A number of Chinese tech giants, including Xiaomi and Alibaba Group Holding, will be allowed for the first time to be included in Hong Kong’s benchmark Hang Seng Index. According to a report by the South China Morning Post (SCMP), the change comes as a result of a rule change in the kinds of companies that are allowed to list on the platform.
Indeed, for the first time, the Hang Seng Index will include companies with multiple classes of voting rights (including weighted voting rights, or WVR), and other companies with secondary listings, as constituent stocks. In addition to Xiaomi and Alibaba, the reform paves the way toward listing a number of other major tech companies in the region.
”The decision to add these companies into the Hang Seng Index is strongly supported by the market.”
The goal of the reform is to ensure that the Hang Seng Index, which tracks the third-largest stock market in Asia, includes the most valuable stocks; previously, WVR and secondary-listing companies were excluded from the Index in spite of the fact that many of them are the largest and most traded shares in Hong Kong.
However, for companies with secondary listings, the index compiler will only count the shares registered in Hong Kong. According to SCMP, “Alibaba had about 23 percent of its issued shares registered in Hong Kong at the end of March.”
Vincent Kwan, chief executive of Hang Seng Indexes, said in a telephone conference after the announcement that “the decision to add these companies into the Hang Seng Index is strongly supported by the market, with 90 percent of respondents in favor.”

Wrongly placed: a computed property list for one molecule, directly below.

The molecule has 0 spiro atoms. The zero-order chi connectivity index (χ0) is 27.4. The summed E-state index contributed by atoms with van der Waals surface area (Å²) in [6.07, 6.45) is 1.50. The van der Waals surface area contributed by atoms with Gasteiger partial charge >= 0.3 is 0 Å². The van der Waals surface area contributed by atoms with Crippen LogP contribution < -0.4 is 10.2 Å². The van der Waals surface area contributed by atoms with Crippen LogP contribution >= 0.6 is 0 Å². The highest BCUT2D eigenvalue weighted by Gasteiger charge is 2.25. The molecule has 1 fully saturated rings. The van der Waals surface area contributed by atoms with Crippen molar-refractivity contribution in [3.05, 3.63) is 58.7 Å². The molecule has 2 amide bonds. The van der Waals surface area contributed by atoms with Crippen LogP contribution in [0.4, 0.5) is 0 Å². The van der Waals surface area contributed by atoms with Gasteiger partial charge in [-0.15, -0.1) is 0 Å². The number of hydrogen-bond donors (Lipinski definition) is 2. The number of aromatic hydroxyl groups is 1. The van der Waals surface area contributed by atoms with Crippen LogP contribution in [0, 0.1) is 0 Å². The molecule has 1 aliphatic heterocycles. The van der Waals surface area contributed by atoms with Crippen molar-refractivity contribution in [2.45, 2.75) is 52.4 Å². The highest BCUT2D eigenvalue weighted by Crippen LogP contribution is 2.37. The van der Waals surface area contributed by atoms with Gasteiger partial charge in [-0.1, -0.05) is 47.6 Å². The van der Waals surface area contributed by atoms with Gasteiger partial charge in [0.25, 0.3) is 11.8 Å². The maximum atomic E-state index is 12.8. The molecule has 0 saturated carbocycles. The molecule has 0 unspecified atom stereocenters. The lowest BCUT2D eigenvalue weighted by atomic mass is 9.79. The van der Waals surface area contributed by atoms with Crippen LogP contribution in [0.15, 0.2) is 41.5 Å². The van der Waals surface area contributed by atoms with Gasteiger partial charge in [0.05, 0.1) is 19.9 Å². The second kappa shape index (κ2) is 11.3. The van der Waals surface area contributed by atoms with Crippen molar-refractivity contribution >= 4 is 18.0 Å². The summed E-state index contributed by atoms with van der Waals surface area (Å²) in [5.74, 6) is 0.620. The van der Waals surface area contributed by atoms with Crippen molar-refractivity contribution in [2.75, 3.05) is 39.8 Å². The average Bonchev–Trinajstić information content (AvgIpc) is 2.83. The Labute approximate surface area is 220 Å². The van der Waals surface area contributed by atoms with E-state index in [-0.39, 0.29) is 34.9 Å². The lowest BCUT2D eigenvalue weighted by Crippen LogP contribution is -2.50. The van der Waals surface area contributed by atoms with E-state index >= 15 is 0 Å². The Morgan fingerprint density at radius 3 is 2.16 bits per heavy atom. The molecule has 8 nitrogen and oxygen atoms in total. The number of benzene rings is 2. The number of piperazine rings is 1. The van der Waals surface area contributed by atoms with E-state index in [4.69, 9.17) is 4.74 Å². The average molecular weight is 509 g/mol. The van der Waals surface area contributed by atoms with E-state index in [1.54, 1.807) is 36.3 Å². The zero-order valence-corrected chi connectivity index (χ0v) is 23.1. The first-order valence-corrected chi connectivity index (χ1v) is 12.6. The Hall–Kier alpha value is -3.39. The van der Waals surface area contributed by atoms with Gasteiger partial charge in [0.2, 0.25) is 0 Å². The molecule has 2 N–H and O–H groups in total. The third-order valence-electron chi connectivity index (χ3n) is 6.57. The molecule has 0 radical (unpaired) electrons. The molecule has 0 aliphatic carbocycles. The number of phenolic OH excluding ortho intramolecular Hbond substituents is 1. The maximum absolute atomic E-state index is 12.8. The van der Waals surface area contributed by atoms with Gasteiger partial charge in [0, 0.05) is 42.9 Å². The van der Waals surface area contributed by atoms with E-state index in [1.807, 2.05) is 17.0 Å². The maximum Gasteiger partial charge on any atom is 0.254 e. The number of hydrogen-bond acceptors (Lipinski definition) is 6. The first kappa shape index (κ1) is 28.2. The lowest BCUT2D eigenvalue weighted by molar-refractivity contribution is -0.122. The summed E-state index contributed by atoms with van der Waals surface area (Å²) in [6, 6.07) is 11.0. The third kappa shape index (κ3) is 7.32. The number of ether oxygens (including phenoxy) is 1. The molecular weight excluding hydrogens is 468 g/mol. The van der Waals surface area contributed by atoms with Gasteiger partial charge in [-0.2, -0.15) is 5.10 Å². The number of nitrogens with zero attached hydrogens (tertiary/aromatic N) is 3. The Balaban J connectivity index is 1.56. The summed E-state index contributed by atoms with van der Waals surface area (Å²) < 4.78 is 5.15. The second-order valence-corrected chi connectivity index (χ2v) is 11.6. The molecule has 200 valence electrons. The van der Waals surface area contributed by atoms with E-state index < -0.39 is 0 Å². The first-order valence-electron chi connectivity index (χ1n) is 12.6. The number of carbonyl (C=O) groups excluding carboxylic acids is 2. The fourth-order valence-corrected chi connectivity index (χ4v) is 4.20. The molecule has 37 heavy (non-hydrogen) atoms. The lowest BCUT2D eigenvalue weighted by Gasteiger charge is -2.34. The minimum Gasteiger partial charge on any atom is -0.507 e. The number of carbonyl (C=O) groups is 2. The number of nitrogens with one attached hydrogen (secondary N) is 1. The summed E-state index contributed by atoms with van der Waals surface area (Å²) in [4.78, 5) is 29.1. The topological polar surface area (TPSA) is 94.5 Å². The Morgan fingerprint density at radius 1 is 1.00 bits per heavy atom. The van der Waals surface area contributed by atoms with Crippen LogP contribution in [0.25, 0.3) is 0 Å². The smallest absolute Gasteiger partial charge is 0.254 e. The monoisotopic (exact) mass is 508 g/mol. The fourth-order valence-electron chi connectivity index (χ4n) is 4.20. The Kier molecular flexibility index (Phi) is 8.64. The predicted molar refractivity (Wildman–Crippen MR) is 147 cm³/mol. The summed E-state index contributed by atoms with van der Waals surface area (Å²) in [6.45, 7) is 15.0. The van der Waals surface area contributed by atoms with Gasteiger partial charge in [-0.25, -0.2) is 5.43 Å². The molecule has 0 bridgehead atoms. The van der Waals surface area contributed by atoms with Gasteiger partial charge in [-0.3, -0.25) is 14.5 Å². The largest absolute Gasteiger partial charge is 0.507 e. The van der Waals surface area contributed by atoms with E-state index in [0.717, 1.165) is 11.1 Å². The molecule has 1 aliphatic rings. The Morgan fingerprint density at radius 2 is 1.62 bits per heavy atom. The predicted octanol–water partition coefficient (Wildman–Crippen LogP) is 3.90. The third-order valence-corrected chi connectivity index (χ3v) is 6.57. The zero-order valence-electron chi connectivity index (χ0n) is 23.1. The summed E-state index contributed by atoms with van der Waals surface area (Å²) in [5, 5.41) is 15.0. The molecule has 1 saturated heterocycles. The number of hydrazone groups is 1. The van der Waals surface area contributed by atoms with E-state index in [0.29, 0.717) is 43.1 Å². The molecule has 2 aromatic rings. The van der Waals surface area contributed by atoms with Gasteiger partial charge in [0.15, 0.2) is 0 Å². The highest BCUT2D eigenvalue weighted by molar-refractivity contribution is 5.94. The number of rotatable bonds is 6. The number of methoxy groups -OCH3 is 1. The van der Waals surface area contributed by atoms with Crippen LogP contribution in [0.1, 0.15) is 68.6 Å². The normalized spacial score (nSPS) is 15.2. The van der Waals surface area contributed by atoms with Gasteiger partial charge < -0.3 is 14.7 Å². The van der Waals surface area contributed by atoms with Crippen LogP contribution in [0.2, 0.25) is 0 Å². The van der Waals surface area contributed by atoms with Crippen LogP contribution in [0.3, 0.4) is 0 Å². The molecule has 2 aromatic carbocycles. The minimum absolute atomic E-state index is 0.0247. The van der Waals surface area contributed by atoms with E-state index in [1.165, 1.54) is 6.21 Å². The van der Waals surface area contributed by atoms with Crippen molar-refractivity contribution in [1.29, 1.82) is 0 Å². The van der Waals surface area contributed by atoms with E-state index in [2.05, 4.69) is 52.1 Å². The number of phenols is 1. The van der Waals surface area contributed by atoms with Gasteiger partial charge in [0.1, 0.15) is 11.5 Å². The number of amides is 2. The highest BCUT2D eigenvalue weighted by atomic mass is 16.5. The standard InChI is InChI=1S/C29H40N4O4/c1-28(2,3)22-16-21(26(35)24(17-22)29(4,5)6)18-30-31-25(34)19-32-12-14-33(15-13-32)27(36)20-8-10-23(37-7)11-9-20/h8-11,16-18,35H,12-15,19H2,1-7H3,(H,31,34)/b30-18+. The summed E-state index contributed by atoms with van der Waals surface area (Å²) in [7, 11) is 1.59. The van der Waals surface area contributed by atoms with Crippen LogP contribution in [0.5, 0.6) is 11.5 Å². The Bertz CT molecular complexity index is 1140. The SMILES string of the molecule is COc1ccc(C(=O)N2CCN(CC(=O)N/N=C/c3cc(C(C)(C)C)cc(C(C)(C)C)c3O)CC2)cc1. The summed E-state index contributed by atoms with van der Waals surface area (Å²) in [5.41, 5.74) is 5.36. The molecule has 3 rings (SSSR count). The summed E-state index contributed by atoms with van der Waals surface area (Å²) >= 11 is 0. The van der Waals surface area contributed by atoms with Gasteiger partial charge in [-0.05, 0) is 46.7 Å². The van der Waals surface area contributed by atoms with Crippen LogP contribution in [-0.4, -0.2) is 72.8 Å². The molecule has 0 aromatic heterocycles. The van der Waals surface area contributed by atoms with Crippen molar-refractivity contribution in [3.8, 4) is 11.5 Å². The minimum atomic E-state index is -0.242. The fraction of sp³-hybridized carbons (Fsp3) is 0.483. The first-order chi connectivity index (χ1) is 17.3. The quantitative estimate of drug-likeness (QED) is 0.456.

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“The change will be an important milestone for the Hang Seng Index to cover the increasing number of technology companies listing in Hong Kong.”
”Hong Kong capital markets are moving closer to the mainland trend.”
Still, Kwan said that many market respondents are hesitant about the change: they want to see a limit on the proportion of these companies that make up the benchmark index because of the fact that secondary-listed companies can evade certain disclosure requirements; other investors believe that a WVR structure is not fair to all shareholders.
Frederick Chu Ian-kit, head of ETFs at China Asset Management (Hong Kong), told SCMP that the rule change is “a good move.”
“It reflects the Hong Kong capital markets are moving closer to the mainland trend in which technology companies are playing an important role in the market,” he said. “The Hang Seng Index, as the signature index of Hong Kong, will catch up on this trend. It will also encourage more US-listed technology firms to have a secondary listing in Hong Kong.”
The rule change is the most significant reform to have taken place since 2006 when a rule change allowed the inclusion of H-shares on the Hang Seng Index.